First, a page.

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I've spent the past few days of my free time learning CIL and was wondering about branching to a label (br ) vs calling a method (.method declaration).

I know that if you declare a method, you will be able to access that from outside the assembly, but what about making private methods labels and just using br to branch to it? Is there any performance gain to be had with that?

To clear up the confusion, here is a simplified example (due to space and time restrictions):

// calling code
ldc.i4 5
call int32 testmethod(int32)
// other code

// method
.method public int32 testmethod(int32) 
{
    ldc.i4 10
    add
    ldc.i4 20
    mul
    ret
}

So instead of doing that method, I could do that with labels and branches:

ldc.i4 5
br testlabel
leftoff:
// remaining instructions

testlabel:
.lcd.i4 10
add
ldc.i4 20
mul
br leftoff

So the method/label testlabel takes and int32 and then adds 10 and multiplies that result by 20. Simple enough. I realize that the one thing that a drawback (that I didn't mention originally) is readability, but if this is generated by a compiler readability becomes less important. So by using the second example, would using the labels and branching to the code offer any performance benefits? If not, what about if I would be able to fit it in a short branch? (br.s)

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1 Answer 1

up vote 2 down vote accepted
+150

What you are describing is basically method inlining. Although it is possible that inlining a method will improve performance, there are several reasons that you might choose not to inline a method:

  • If the method is used several times, then it will probably need to be inlined several times. This can result in an overall increase in the size of the generated IL, and can possibly result in worse performance.
  • Sometimes, a method can't be inlined. For instance, a recursive method clearly can't be inlined (since it would need to be inlined again in the inlined body, ad infinitum), nor can a virtual method (assuming that you don't know the runtime type of the callee).
  • Even if you don't inline the method when writing IL, the JIT compiler may inline the method when it generates machine code anyway.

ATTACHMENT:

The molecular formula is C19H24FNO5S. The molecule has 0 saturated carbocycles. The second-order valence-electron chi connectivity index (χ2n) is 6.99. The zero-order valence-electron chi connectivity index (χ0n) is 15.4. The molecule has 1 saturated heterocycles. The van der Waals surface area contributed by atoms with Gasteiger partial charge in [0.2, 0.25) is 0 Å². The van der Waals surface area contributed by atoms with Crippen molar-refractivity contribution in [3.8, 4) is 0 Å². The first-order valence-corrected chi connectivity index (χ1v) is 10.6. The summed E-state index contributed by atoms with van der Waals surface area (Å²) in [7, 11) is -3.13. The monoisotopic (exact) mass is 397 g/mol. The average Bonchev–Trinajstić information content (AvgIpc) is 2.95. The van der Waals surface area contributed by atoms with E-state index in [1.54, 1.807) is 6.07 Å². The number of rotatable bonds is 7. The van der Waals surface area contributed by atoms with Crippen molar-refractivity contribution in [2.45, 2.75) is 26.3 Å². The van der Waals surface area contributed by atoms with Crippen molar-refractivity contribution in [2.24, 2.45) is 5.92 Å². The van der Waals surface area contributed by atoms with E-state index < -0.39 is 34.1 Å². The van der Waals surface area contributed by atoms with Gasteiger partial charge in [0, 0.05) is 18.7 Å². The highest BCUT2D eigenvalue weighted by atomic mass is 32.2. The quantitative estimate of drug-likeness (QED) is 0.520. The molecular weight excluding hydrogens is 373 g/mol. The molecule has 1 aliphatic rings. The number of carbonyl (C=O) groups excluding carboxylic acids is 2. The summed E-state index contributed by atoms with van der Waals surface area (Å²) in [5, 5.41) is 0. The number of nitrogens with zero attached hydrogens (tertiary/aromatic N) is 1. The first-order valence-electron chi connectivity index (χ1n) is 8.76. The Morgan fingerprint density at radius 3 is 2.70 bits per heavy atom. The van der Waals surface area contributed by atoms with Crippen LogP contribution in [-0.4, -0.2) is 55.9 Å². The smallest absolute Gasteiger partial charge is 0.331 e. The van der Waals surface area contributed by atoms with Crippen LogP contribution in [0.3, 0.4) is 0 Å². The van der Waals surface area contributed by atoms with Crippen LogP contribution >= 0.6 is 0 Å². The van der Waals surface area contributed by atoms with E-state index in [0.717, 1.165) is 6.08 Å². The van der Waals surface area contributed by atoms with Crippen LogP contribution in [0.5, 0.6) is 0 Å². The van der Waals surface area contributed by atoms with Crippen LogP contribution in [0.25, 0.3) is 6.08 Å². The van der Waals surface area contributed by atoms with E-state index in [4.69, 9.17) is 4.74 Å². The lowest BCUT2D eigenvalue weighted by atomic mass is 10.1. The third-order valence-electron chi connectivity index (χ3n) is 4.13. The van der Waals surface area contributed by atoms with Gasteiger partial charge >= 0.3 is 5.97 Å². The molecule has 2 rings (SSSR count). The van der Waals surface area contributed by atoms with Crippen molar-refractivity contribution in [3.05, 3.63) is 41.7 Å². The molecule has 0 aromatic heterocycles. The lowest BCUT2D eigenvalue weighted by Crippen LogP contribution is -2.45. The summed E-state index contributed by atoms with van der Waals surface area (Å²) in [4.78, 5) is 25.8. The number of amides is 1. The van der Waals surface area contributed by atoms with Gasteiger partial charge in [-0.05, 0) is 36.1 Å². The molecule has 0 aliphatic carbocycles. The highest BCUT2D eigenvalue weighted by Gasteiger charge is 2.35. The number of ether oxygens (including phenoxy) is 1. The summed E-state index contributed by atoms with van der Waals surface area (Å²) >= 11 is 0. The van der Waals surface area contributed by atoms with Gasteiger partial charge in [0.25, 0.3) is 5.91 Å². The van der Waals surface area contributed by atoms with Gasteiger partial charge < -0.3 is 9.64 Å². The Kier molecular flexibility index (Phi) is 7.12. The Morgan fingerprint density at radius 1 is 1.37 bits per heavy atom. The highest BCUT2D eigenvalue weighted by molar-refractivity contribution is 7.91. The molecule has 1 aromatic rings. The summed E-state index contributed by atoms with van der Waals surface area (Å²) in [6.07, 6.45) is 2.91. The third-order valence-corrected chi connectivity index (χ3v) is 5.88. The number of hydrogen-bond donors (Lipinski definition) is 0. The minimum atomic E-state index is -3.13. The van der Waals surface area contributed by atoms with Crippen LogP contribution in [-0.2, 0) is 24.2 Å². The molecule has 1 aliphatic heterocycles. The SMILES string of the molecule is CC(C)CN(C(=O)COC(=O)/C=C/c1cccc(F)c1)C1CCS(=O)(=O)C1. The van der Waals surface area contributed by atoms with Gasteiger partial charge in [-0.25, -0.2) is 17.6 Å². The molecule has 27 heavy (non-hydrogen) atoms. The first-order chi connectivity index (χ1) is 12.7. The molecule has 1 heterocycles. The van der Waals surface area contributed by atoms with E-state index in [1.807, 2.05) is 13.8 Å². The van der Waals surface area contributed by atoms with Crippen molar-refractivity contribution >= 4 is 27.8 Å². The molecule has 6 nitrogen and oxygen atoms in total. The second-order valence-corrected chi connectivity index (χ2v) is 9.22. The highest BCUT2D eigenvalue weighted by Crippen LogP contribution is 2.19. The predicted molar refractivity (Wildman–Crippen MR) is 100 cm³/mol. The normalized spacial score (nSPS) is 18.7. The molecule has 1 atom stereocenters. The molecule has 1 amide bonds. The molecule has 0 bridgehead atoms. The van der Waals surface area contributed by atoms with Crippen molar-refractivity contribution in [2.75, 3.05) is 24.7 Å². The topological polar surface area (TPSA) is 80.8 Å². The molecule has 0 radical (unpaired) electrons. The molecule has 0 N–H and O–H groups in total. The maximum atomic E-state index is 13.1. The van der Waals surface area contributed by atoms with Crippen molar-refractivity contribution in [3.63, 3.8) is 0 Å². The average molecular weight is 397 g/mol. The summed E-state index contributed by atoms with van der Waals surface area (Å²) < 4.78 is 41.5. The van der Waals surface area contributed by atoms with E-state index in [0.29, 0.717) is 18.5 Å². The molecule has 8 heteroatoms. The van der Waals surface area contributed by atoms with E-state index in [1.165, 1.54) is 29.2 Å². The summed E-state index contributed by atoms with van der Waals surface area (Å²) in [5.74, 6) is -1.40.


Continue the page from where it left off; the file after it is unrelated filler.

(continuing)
UPDATE

Okay, given your concrete example, let me explain the connection that I see to inlining. If the method is called several times (e.g. calling testmethod twice in a row), then your approach won't work, because you'd need to branch back to different locations depending on which call was being simulated, but there's no simple way to do this (you can add a local variable to track the additional state and then use a conditional branch, but that's complex enough that it would probably undo any performance gains). If it's only called once, then your transformation is basically equivalent to inlining, except with additional unconditional branches to and from the inlined method. I think that it would make more sense to actually inline the method and get rid of the branches. That is, given your example, it would look like this:

ldc.i4 5
// start of inlined call to testmethod
ldc.i4 10
add
ldc.i4 20
mul
// end of inlined call to testmethod
// other code from caller goes here

Then, my above comments about inlining apply.

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Interesting, my understanding of method inlining was instead of making a call (or branch) the code was just basically pasted into where the call would be made. How would a label do that, as you still have the overhead of a jump/branch? Or am I off base with my definition of method inlining? –  Jetti Feb 22 '12 at 21:18
    
@Jetti - Well, I was extrapolating from your question a bit. If you merely jump to the private method you want to call, how do you know where to return to once you're done? You basically want to jump to the method and then presumably jump back to the caller, which seems to be the moral equivalent of inlining the method, except that it's not actually in line... –  kvb Feb 22 '12 at 22:05
    
However, if there are multiple call sites, then you need to keep track of extra state to determine where to jump back to (or you need to inline the method multiple times). –  kvb Feb 22 '12 at 22:05
    
It's certainly possible that I'm misunderstanding your proposed approach, in which case adding more clarifying details to your initial post would be helpful. –  kvb Feb 22 '12 at 22:07
    
I'll edit my question to provide an example, hopefully it will shed some light on my thought process –  Jetti Feb 22 '12 at 22:18

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